The list should also be useful in identifying present or former government officials who are releasing, apparently without authorization, classified information which they seek to marshal in the defense of torture.
There is one further aspect which is worth reflecting on. While the “friends of torture” are arguing loudly and vociferously that torture was justified, and they were justified in adopting policies or committing acts of torture, they at the same time have argued that release of the Senate report would pose risks to Americans and American interests abroad.
But think about it for a minute. Won’t the declarations that torture was justified, and “produced results”, simply confirm the beliefs of jihaddists and others who they seek to recruit or win over, that the U.S. remains a country that believes in torture, and whatever Obama’s Executive Order may state, is a country that will resort to torture in the future whenever it believes that it will be effective in securing useful information?
In short, the “friends of torture” are undermining America’s statement of its commitment to the world that it will never commit torture again.
Of course, the real issues that should be considered are whether it is morally or legally permissible to commit felonies or international crimes against the physical integrity of another human being, however effective it might be in securing some immediate objective.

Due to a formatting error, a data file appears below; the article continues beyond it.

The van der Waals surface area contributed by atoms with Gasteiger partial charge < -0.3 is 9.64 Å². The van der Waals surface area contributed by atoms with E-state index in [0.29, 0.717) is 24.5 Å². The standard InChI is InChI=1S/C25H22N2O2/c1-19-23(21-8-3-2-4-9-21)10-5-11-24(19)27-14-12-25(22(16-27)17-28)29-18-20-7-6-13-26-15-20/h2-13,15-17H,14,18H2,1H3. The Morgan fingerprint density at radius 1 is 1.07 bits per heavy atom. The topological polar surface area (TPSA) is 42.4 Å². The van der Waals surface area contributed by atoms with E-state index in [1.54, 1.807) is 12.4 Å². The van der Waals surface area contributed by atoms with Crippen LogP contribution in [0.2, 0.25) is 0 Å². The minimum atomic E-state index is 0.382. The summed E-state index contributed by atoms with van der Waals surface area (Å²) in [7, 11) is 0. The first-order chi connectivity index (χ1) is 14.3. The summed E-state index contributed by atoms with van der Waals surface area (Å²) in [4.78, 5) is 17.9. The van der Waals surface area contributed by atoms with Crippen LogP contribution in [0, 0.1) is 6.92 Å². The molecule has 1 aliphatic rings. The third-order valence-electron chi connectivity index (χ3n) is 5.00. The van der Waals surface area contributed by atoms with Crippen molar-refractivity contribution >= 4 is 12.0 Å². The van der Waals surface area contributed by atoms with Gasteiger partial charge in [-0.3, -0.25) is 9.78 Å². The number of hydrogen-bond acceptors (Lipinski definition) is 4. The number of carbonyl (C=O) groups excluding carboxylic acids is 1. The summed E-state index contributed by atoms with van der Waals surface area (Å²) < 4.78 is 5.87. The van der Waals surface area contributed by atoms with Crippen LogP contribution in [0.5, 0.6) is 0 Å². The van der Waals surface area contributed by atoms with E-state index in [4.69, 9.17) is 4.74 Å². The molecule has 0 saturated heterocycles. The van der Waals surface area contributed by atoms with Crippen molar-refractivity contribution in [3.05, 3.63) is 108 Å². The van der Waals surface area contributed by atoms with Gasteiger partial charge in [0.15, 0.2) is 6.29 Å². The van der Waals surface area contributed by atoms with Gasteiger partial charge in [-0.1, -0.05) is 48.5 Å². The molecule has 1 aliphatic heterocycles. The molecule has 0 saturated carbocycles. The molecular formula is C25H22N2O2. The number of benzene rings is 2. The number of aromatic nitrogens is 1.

The argument is no different from an argument that it is morally permissible to kill another human being without a valid legal excuse, merely in order to achieve some important private or public goal. Certainly no civilized country could allow a private individual to commit such crimes, and even less so can we permit a government official, acting with the authority and power of the state, to take a human life or violate the physical integrity of another human being.
Finally, the “friends of torture” argue that torture works.